American Engineering Association Manpower Bulletin Vol. 1, No. 2, July 1999


We have been taken in by the shortage shouters for a long time. They have controlled the public and political agenda. Akin to the master propagandists of 60 years ago, they have by repetition caused everyone to think that shortages are the issue.


Nothing can be further from reality. The reality is that there has always been a SURPLUS of engineers, never a SHORTAGE. Have you ever seen the unemployment rate of engineers go negative? It never does. Only then would it be credible to discuss shortages.


The BLS CPS data on unemployment of engineers over the last 35 years has varied between a few tenths of one percent to over 4%. For EE's the unemployment rate has gone as high as 6%. At the peak of unemployment of engineers in the second quarter of 1993, there were 81,000 unemployed engineers. In the second quarter of 1994, EE unemployment reached a peak of 34,000 with only 540,000 employed.


Even in the high demand economy of the second quarter of 1999, there were 21,000 EE's SURPLUS based on the narrowly defined 6,000 BLS unemployed. The definition of a SURPLUS is more than enough.

SESTAT data has shown a more significant SURPLUS. Data on Total Scientists and Engineers shows significant numbers NOT IN THE LABOR FORCE that are in addition to the limited number that are classified as unemployed. By age brackets, here are the numbers for those not in the labor force with degrees in Science and Engineering fields:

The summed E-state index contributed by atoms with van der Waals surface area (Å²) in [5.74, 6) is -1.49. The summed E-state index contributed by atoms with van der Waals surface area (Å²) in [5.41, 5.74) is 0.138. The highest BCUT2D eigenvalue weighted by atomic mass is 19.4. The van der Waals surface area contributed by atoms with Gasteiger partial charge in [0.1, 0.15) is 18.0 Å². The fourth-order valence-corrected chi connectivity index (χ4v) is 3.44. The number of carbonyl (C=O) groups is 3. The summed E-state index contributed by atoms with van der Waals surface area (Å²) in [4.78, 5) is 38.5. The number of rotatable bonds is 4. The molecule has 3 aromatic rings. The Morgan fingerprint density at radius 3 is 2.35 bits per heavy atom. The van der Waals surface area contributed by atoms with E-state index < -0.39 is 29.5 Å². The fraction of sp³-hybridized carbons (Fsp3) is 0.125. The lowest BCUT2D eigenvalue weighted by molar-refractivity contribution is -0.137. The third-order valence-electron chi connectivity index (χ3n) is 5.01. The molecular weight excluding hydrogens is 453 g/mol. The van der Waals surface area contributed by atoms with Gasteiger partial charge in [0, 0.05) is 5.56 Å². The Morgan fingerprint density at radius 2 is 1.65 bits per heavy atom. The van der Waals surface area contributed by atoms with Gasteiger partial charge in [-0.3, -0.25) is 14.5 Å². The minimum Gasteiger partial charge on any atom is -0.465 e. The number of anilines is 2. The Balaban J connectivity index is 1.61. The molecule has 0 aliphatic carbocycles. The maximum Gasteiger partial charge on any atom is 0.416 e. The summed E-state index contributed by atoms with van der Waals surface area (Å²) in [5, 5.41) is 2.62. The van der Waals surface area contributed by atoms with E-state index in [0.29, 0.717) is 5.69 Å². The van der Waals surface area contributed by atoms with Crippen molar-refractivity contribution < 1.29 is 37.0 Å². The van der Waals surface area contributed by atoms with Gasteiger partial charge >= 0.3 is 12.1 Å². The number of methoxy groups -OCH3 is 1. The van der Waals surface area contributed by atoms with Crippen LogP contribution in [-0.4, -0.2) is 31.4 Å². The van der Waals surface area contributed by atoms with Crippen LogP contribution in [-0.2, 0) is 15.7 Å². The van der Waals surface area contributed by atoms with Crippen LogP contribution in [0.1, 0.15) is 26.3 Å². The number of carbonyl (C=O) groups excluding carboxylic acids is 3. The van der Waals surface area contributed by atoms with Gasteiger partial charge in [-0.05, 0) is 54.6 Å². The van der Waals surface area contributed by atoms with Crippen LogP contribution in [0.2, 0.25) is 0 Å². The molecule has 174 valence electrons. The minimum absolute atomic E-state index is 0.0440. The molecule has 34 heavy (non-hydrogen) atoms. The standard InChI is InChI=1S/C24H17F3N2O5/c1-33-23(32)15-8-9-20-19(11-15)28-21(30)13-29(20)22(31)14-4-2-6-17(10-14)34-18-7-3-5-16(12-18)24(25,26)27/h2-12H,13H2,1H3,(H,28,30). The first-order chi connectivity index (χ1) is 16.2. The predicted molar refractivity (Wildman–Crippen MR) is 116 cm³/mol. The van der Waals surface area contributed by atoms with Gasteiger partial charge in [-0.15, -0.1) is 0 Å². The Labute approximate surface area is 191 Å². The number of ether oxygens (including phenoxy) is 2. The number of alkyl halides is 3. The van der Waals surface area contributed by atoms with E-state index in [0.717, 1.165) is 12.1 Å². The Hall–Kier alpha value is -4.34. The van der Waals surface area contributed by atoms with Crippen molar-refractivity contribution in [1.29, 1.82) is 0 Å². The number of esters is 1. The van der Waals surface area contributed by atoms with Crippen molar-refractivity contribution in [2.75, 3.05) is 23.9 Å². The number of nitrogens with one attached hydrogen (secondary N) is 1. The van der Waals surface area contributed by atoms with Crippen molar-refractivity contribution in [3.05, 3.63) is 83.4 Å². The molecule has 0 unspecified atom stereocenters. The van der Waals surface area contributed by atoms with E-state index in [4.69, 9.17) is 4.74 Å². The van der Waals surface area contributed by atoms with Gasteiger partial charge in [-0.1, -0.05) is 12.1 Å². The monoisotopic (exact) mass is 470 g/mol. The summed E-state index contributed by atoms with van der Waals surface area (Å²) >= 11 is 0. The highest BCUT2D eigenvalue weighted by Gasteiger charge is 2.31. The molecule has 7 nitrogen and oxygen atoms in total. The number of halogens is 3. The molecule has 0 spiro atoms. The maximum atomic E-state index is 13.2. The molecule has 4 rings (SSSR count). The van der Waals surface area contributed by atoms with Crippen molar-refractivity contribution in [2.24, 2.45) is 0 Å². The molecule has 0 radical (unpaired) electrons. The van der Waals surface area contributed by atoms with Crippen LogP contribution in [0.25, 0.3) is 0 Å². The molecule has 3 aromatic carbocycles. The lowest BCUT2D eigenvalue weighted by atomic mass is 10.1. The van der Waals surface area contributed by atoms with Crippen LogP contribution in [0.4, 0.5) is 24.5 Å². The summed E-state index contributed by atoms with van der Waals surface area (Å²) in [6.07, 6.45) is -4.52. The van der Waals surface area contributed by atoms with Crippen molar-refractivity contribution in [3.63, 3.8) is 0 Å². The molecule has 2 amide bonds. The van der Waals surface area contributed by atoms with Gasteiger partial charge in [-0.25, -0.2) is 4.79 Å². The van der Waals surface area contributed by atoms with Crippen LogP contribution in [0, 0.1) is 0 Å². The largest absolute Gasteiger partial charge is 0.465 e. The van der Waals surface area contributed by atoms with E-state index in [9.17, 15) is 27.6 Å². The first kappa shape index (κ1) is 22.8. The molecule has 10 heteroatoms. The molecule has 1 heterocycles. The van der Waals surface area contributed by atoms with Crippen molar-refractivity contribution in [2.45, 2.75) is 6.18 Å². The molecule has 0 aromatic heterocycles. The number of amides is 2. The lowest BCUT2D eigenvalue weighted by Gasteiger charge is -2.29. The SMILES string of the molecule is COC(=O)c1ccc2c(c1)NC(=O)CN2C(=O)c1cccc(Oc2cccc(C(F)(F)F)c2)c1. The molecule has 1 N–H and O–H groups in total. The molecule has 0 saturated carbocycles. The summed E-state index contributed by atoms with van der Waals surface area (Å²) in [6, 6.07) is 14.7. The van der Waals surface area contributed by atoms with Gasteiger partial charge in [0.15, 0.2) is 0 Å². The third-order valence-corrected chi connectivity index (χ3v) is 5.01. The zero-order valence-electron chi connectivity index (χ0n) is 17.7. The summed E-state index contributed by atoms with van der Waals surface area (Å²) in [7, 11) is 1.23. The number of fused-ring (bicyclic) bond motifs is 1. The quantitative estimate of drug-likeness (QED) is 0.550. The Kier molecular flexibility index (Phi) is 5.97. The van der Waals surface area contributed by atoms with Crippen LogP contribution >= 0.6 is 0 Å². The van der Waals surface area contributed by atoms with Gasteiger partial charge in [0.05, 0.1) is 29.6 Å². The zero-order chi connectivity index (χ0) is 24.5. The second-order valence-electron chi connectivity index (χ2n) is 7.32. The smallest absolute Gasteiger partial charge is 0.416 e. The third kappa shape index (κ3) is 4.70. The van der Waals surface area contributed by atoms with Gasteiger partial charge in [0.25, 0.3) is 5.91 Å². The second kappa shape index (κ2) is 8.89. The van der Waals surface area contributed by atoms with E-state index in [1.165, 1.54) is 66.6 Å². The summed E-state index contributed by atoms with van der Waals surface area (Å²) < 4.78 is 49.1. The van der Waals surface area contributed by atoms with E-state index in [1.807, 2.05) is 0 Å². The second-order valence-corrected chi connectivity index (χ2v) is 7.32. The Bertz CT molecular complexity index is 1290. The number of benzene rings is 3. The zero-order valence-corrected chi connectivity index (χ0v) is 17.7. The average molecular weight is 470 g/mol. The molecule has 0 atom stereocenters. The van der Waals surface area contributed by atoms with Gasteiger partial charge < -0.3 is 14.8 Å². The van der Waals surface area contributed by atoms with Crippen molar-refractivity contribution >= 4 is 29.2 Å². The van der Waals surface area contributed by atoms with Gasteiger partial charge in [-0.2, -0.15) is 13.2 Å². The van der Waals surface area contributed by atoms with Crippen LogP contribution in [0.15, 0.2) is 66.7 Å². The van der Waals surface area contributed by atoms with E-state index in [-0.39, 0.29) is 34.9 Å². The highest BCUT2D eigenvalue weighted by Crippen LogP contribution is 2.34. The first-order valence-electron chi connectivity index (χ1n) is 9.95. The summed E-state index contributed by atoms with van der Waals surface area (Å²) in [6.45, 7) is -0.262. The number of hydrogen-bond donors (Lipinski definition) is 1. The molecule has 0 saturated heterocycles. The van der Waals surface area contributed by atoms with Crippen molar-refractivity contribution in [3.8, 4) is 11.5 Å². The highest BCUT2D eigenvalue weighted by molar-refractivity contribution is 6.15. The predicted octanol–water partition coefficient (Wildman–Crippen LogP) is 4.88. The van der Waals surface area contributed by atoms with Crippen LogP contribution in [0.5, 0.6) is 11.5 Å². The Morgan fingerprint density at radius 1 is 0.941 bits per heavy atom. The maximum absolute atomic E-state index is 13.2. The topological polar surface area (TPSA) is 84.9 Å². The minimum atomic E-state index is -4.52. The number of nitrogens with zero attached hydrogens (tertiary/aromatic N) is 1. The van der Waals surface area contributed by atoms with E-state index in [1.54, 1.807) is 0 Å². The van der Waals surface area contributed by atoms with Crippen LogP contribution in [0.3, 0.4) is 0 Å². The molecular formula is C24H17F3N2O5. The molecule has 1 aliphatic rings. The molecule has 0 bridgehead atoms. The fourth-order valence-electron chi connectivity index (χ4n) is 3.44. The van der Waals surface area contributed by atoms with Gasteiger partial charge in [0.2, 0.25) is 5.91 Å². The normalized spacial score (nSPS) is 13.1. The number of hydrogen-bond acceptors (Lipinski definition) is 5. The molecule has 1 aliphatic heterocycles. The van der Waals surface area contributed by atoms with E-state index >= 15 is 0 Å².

Under 30, 181,547

Age30-39, 199,450

Age 40-49, 198,871

Age 50-59, 201,950

Age 60 and over, 968,663 (55.6%)!

No, there are no displaced decimal points. The total degreed population is 13,328,900. The NSF SESTAT survey list is obtained from US colleges and universities. It would not include the large number of immigrants and temporary workers educated outside of the US.

During 1998, there was a rapid increase in unemployment of EE's from a base level average of 5,500 in 1997 to a peak of 21,000 in the third quarter of 1998. In the same period, employment decreased from a 1997 average of 652,000 to a low of 601,000 in the 1998 third quarter.


The relationship we can conclude that the total SURPLUS including the classified unemployed is 3.3 times the current unemployment level. The rapid decline in unemployment and the large increases of employment at the ends of previous recessions qualitatively supports the relationship.

An untold number of non-immigrant workers are presently working on or learning of high technology products, services or software that are being exported. It is publicly stated by employers that non-immigrants are crucial to the development of advanced technology yet their use or contact with products, services or software makes that use a "deemed export" and subject to licensing or refusal to license. Use without a license is subject to fines and criminal penalties.

Non-immigrants can only be used on low technology products separated and isolated from any controlled products or information. The 95 to 98% of applicants turned down by high technology employers would certainly qualify for the low technology activities and completely eliminate the need for non-immigrant workers.

It is in the short term interest of employers to have a large SURPLUS labor pool from which to draw when they have expanding or replacement needs, but it is not in the interest of professionals to be a part of that SURPLUS labor pool.


Professionals should demand that discussions of supply be couched in terms of SURPLUSES that are 3.3 times the unemployment rate and readily available to return to the Science and Engineering workforce.


Those not readily available can be brought back in to the available workforce by economic inducements and training. The current and potential supply of US educated workers puts a lie to any arguments for the need for temporary foreign workers.

Robert A. Rivers Chair, American Engineering Association (AEA) Manpower Committee Orange, MA, T. 978-544-8225, F. 978-544-9902, e-mail